Stuffed grape leaves. They are tied to the Levant like hamburgers are to the U.S. The stuffed grape leaves. Where do I begin? The Greeks claim theirs are the best; so do the Lebanese, Syrians and Persians. On a smaller scale, My grandmother, my great aunt, my aunt, my other aunt and about twenty other ladies I know back home all claim that their stuffed grape leaves are the best! Of course after each tasting session, I would hear the question, "Which are better, mine or hers, hers or mine......?" Yeah. They never put me on the spot. But over the years, I had come up with a great answer. I would always say, "Your grape leaves are probably the best, but each of yours tastes very different, so it's hard to tell."
Growing up, I was fortunate enough to taste each one of their exquisite recipes. I asked many questions about what goes here, and what goes there. My grandmother had a nice living area in her kitchen, she even had a nice rug in place and a never ending supply of delicious food. I would sit there, eat and ask a lot of questions! Certain tasks were always delegated to me, like squeezing the lemons, fetching the dried mint and black pepper and peeling the potatoes that she would so diligently place at the bottom of the pot before adding the grape leaves.
Squeezing lemons and fetching spices started to become a little mundane, boring at times. I was ready to roll! So I rolled my first grape leaf at age 10, when visiting my grandmother over the summer. I overstuffed it with rice of course! But it felt amazing, especially when I placed it in the pot myself, and looked for it after they were cooked, to eat MY grape leaf!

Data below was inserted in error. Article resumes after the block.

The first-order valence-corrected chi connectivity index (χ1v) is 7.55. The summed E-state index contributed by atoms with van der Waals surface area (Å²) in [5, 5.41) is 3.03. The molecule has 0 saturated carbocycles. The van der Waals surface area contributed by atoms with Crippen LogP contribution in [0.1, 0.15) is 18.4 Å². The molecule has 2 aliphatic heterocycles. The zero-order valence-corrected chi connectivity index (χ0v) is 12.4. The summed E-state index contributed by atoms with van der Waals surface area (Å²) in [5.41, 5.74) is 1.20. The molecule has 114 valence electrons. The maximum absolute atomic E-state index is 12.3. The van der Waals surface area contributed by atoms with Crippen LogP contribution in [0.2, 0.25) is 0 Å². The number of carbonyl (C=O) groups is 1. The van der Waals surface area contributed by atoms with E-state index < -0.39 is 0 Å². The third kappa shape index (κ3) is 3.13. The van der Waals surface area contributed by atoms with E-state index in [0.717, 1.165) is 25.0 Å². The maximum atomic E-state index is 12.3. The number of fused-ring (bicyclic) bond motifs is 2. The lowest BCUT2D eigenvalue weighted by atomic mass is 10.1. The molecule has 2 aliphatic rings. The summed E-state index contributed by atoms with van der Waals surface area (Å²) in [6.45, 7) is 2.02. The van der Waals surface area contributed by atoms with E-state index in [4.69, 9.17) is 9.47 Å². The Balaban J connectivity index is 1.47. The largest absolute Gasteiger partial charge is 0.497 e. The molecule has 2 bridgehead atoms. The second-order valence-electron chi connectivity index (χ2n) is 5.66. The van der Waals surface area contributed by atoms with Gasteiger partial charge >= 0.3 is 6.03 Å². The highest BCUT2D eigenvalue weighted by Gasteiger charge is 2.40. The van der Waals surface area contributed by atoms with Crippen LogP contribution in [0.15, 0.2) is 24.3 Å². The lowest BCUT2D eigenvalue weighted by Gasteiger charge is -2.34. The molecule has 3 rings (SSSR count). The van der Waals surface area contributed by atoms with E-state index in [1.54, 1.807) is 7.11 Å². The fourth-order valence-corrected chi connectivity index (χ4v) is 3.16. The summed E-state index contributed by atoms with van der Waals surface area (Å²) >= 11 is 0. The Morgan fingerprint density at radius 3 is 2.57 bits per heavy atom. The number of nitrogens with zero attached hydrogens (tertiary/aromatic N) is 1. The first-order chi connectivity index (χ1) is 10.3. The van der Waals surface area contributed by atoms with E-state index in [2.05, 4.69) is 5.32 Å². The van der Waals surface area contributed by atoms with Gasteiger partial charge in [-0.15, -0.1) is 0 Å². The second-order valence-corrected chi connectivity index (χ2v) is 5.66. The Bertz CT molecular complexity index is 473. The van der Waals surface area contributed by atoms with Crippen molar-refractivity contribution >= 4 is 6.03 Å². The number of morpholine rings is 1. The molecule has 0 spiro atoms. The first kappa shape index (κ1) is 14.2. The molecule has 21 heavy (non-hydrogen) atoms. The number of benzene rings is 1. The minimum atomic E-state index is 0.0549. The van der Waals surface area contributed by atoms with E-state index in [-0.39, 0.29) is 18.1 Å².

Sixteen years later, here is how I make mine!
3 cups of jasmine rice
1 bunch parsley
3 medium tomatoes
1 large white onion
a hand full of dried crushed mint
1 tbls black pepper
1 tbls Cayane pepper
1 tsp of salt
2 tbls of sumac (If not available, you can replace with 1 tsp of citric acid powder)
1 tsp of ground Turkish coffee (If not available, it is not necessary to use)
2 tbls of ketchup
Mix everything together in a bowl. Stuff the grape leaves. Below is a video I've made that demonstrates the process.
Place the grape leaves in a pot, add 5 cups of hot water, squeeze another lemon on top of the water, put a plate over the grape leaves to hold them down in the pot, cover and let sit on medium/low heat until fully cooked (usually 1.5 to 2 hours). Keep checking on the water. You might need to add more as needed. If you are not sure if they are cooked, taste one, until the leaf is totally soft, they are not cooked. Enjoy!
I am so proud of you. I love that you started your own food blog. Kind of like Julie & Julia, but not really because you are AUTHENTIC! You are an absolutely amazing cuisiner. Haha, I made that word up, but it's part of who you are: so sweet, caring, and super talented. Keep up the good work and in the Norman commune you are definitely the best! The best (here goes nothing) "ethnic" chef. Lol.
I love you.
Ala, I always love your food. BUT I love you more. Best wishes to you and your new food blog. It is about time that you share your culinary expertise in the worldwide web.ReplyDelete
Thank you so much for your kind words. I love two as well and I am so excited about this blog. Since we live in the same city, I will be sharing this food with you ladies :)